Tuesday, May 29, 2007

Easing Tweens

This tutorial will cover two ways to make Flash's motion tweens feel more natural. If you've worked in Flash you've probably figured out the first technique. The second is a slight alteration that I figured out myself and haven't seen anywhere else.

Also, before I go any further, if you have Flash 8 or above, you might not need these tricks since Flash allows you greater control of your tweens. But if you're like me and hate, hate, hate Flash 8, then keep reading.

For simplicity's sake, I'll show these techniques by tweening a circle. So I'm moving the circle from left to right over the course of 61 frames.

And here's what that looks like.

It's a little robotic. Instead of accelerating at the beginning and decelerating at the end, the circle moves at a constant speed the whole time. That's not how things work in the real world.

To fix that, let me first explain why I made the end keyframe at frame 61 instead of a more natural number like 60. This is because, in order to make the tween feel more natural, the first step is to put a midpoint keyframe that is equal distance from the beginning and end keyframes. If your first frame is an odd number, then in order to create an equidistant midpoint, your last frame must also be an odd number (and if your first frame is an even number, then your last frame also needs to be even). In my case, the the midpoint is at frame 31. If you're interested, to mathematically find your midpoint, just add the frame numbers of the beginning and end of your tween and divide by two.

After setting your midpoint, go to the first frame, and adjust the tween to ease in 100. Let me also point out that it is hugely important to keyframe your midpoint BEFORE doing any of the easing. If you were to put the ease in 100 on the first frame and then set the midpoint keyframe, the circle wouldn't be in the right spot at that frame and the tween would look very jerky.

After setting the ease in, go to the midpoint frame and set the tween to ease out 100.

Let's check it out.

That's more natural. But let's see if we can do it one better. The problem with this technique is that the speed of your tween is constantly changing. It's speeding up all the way to the midpoint and slowing down from the midpoint to the end frame. This can be very distracting for really long tweens like slow camera pans.

Here's how you get a tween to speed up, maintain that speed and then slow down. Using the same circle set up, I've cleared all my keyframes and removed all the easing. Then I created a new layer above my tween.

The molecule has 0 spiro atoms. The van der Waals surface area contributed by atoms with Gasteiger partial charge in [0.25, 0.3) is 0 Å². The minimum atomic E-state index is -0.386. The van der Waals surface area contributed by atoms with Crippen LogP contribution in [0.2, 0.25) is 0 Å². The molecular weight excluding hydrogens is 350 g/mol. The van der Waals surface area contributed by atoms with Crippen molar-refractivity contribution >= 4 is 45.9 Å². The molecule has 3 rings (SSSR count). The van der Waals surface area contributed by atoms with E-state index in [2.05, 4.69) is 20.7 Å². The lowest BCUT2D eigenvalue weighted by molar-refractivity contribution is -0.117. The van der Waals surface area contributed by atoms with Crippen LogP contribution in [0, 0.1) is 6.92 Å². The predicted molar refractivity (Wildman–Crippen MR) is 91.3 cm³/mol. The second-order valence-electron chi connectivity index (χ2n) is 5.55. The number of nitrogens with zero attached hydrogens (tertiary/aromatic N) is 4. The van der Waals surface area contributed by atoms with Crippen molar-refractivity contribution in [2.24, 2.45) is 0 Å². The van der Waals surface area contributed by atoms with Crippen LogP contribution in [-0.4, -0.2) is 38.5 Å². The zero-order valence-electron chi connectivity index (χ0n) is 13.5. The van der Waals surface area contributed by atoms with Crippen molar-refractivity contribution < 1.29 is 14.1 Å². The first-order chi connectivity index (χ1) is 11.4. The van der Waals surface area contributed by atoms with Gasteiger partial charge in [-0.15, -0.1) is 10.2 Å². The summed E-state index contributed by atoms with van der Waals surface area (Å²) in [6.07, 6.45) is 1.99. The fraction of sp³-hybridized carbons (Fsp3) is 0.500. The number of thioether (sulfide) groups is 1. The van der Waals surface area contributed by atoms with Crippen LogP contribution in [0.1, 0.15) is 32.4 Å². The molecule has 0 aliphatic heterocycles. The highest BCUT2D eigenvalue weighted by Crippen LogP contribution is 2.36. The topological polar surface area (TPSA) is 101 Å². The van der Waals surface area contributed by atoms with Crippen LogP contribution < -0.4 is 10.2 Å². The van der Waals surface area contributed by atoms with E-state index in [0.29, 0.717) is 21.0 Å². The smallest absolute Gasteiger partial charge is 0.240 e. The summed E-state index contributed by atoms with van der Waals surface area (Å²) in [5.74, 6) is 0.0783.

I'm basically using this new layer as a ruler to measure distances on my timeline.

So the first measurement to make is when you want your tween to reach it's full speed. Here again it's important to pick a frame number that will allow you to make an equidistant midpoint keyframe. I'm picking frame 15. So the first thing to do is put a blank keyframe on the new layer at frame 15.

Next, determine where the midpoint is between those two blank keyframes. For me it's frame 8.

Now select those keyframes, hold down alt, and drag them to the end of your timeline. Now you have the same measurements at the end of your timeline as you made for the beginning.

Next, on the tween layer, put keyframes at the two midpoints you measured out.

Then drag those keyframes to the two measured end points.

Now ease in 100 for the first section

And ease out 100 for the last section.

Let's see what that looks like

For a small movement like the one above, this technique might be a bit overkill, but for really long camera pans, like the second shot in this video, they're much more useful. Also, you'll probably have to play with the length of your easing in and out and find a timing and distance that feels natural. If I was to redo this one, I'd probably make the easing last 21 frames.

And now to compare the three tweens.


1st technique

2nd technique

Friday, May 25, 2007

Perspective in Flash

Update: I am now offering this tutorial's FLA for 3 dollars through PayPal. Currently it's only available for Flash CS3 and up, but if there's demand I can make it for other versions as well. The FLA includes the building bellow with vanishing points and the final line work for the siege tower example bellow with vanishing points.

E-mail address you'd like to receive .ZIP file (96 kb)

This tutorial will cover a quick way to set up vanishing points and perspective lines in Flash. I'm not going to cover perspective concepts, if you don't know perspective already I suggest buying Creative Perspective for Artists and Illustrators by Ernest W. Watson. It's the best book I've ever seen on perspective (and I've seen a lot of them). He explains the concepts of perspective, but more importantly he then shows how the great golden age illustrators used perspective or broke the rules of perspective to get the best image possible. Perspective is a tool, a useful one to understand and utilize, but if you are a slave to it you'll go crazy making some pretty bland drawings.

First, sketch out your drawing. This is the most important step and the computer can't do a damn thing to help you. If you don't have solid drawing skills, you're not going to get too far. There's nothing I can say here that will help you get better at this except learn perspective and practice.

When drawing at this stage, I'm not concerned with details like windows, I'm concerned with the overall shapes and the placement and angles of lines. As you can see, this will be three point persepective drawing.
So now, let's find our vanishing points. The hardest ones to find here will be the two on the horizon line, so I'm going to find those first. Lock your sketch layer, create a new layer, select the line tool and draw straight lines that follow what you think are the two most important and correct lines you've sketched that are heading to Vanishing Point 1 (VP1). It helps if these lines are somewhat far apart from another. Where ever these two lines cross, that's where VP1 is.

How annoying. VP1 is very far away from the drawing. It's even outside Flash's work area. That's not a problem. Delete the perspective layer and symbolize your sketch drawing.
Now make a new keyframe of your background and scale it down. In the screenshot below I scaled the background image 50 percent, but VP1 ended up being so far away I had to scale it down even more later.

Now enter your background layer and draw the perspective lines on a new layer again. You don't have to get them to cross, just get them accurate to your drawing.